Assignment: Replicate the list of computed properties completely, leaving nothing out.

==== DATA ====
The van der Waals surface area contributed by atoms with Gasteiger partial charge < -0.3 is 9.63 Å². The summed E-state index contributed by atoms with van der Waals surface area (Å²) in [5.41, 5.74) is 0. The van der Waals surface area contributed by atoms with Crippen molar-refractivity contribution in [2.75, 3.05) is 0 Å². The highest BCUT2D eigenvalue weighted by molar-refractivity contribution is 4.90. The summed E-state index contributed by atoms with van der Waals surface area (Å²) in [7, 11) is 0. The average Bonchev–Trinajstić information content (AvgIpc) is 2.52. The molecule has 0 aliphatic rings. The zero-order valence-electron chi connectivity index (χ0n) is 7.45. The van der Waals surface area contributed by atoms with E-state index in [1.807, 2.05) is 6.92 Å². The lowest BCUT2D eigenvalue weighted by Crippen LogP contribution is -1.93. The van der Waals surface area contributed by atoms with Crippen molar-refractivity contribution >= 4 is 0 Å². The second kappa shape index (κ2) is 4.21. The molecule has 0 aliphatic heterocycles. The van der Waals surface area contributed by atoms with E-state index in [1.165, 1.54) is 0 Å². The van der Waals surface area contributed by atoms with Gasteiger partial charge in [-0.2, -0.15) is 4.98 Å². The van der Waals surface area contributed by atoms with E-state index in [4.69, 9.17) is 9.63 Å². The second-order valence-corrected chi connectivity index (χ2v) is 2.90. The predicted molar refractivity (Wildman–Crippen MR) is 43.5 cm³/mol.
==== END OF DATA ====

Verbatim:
The van der Waals surface area contributed by atoms with Gasteiger partial charge < -0.3 is 9.63 Å². The summed E-state index contributed by atoms with van der Waals surface area (Å²) in [5.41, 5.74) is 0. The van der Waals surface area contributed by atoms with Crippen molar-refractivity contribution in [2.75, 3.05) is 0 Å². The highest BCUT2D eigenvalue weighted by molar-refractivity contribution is 4.90. The summed E-state index contributed by atoms with van der Waals surface area (Å²) in [7, 11) is 0. The average Bonchev–Trinajstić information content (AvgIpc) is 2.52. The molecule has 0 aliphatic rings. The zero-order valence-electron chi connectivity index (χ0n) is 7.45. The van der Waals surface area contributed by atoms with E-state index in [1.807, 2.05) is 6.92 Å². The lowest BCUT2D eigenvalue weighted by Crippen LogP contribution is -1.93. The van der Waals surface area contributed by atoms with Crippen molar-refractivity contribution >= 4 is 0 Å². The second kappa shape index (κ2) is 4.21. The molecule has 0 aliphatic heterocycles. The van der Waals surface area contributed by atoms with E-state index in [1.165, 1.54) is 0 Å². The van der Waals surface area contributed by atoms with Gasteiger partial charge in [-0.2, -0.15) is 4.98 Å². The van der Waals surface area contributed by atoms with E-state index in [4.69, 9.17) is 9.63 Å². The second-order valence-corrected chi connectivity index (χ2v) is 2.90. The predicted molar refractivity (Wildman–Crippen MR) is 43.5 cm³/mol.